So has the tacit correlation of the "sacrifice" of the game's doomed heroes with the global event that shares its approximate September anniversary and geographic location with this launch. Although it's never been stated, given the game's themes it would be quite hard to believe that the fact game reviewers were playing their embargoed copies of Reach
on the weekend of 9-11's ninth anniversary was some mere thoughtless accident on Microsoft's part.
This night, however, was all about the fans: "What's cool about [Halo
], and what I think has made it into this crazy cultural phenomenon beyond what we ever imagined it being, is it connected with our fans, and our fans continued to make it grow outside of our own studio's walls," says Lehto.
A Human Story
For those skeptics who see the sentimentality of the launch as manufactured, Reach
executive producer Joseph Tung says, "We absolutely knew when we started that it was the last Halo
game for Bungie. I don't think that precipitated any themes, but at the same time we knew... we were done with the Master Chief story, we didn't want to pick up the story arc that had ended in Halo 3
, and we didn't want to start a new 'trilogy' so to speak, so [we wanted] a self-contained story that can stand on its own two feet."
That aim "quickly led us to reach as the perfect setting of the game," he continues. "As every Halo
fan knows, Reach
falls, and that just made a perfect setting for a game that we wanted to make that was stand-alone."
Tung says the intention was to "tell a story that is much more grounded than the sort of 'space opera' that Halo
s one, two and three were." But focus on building a human tragedy and creating a more sophisticated self-contained narrative than perhaps the franchise's rah-rah tone to date would suggest was not, the team says, a direct response to highbrow cultural criticisms of Halo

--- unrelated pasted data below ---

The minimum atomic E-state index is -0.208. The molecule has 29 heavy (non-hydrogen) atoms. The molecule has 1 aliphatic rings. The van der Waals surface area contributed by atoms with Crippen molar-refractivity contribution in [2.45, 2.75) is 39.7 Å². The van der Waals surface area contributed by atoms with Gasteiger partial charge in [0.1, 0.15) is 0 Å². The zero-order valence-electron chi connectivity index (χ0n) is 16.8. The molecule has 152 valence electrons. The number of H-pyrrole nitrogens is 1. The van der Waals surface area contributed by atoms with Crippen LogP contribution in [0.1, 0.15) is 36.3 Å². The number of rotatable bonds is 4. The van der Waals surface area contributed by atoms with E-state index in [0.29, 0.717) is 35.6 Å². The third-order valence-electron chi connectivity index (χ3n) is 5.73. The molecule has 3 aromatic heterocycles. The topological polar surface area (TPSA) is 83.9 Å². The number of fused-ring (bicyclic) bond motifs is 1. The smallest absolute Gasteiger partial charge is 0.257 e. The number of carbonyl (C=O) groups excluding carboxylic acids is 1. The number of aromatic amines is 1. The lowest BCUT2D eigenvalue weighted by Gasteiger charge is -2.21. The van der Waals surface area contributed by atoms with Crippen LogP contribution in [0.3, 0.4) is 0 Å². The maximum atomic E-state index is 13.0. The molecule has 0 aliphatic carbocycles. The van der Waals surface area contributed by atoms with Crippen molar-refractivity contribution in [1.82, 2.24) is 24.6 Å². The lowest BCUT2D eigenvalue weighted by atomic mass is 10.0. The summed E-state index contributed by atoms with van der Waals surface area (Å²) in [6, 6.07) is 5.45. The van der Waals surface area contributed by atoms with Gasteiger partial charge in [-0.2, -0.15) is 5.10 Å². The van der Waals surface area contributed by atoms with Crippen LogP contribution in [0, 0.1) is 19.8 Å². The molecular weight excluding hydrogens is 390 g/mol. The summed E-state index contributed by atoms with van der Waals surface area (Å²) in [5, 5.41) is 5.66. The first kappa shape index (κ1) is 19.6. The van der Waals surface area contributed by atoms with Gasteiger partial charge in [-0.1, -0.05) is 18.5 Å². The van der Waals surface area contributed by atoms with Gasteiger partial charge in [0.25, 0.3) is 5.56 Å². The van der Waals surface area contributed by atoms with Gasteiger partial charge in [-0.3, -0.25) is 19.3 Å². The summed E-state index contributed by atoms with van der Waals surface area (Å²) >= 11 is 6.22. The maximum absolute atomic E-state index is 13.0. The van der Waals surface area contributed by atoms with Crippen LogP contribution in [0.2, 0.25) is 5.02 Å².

, nor to stereotypes about the maturity of its audiences.
"It just sort of dovetailed perfectly with our goals," says Lehto. "We wanted to introduce brand-new characters, the Noble Team... that we could really dig into and understand, that had far more depth than anything Master Chief could have been up to and through Halo 3
"What we did with the characters and this overall story of surrounding the planet Reach is create something that's far richer than any other story we could have created otherwise," Lehto adds.
The Vision And The Tech
Bungie credits much of that achievement to the pure design, tech and visual decisions inherent in the goal of surpassing one of the best-selling games of all time in Halo 3
. "We went and rebuilt almost everything," says Lehto. That includes the graphics engine and the animation system -- the latter with a particular focus on the animation system and integrated motion capture, to create a greater player connection to the characters. An external facial capture solution was also key -- in a world visually identifiable by its faceless helmeted, armored warriors, that the characters show their human faces centrally in Reach
could not be glossed over.
The world of Reach is known to be doomed from the outset of the game; its end is not a surprise: "We wanted the opportunity to tell the story's beginning, the sacrifice and honor of the Spartans themselves," says Lehto. And yet the aim was to develop the sort of tragedy that has a backbone in hope: "That part of developing a story for characters, and really bringing that to life and doing a lot of things with our tech in order to achieve better character acting, to do things we've never done before... was just a fantastic experience for us," he continues. "It's certainly the most ambitious thing we've ever tried to tackle before."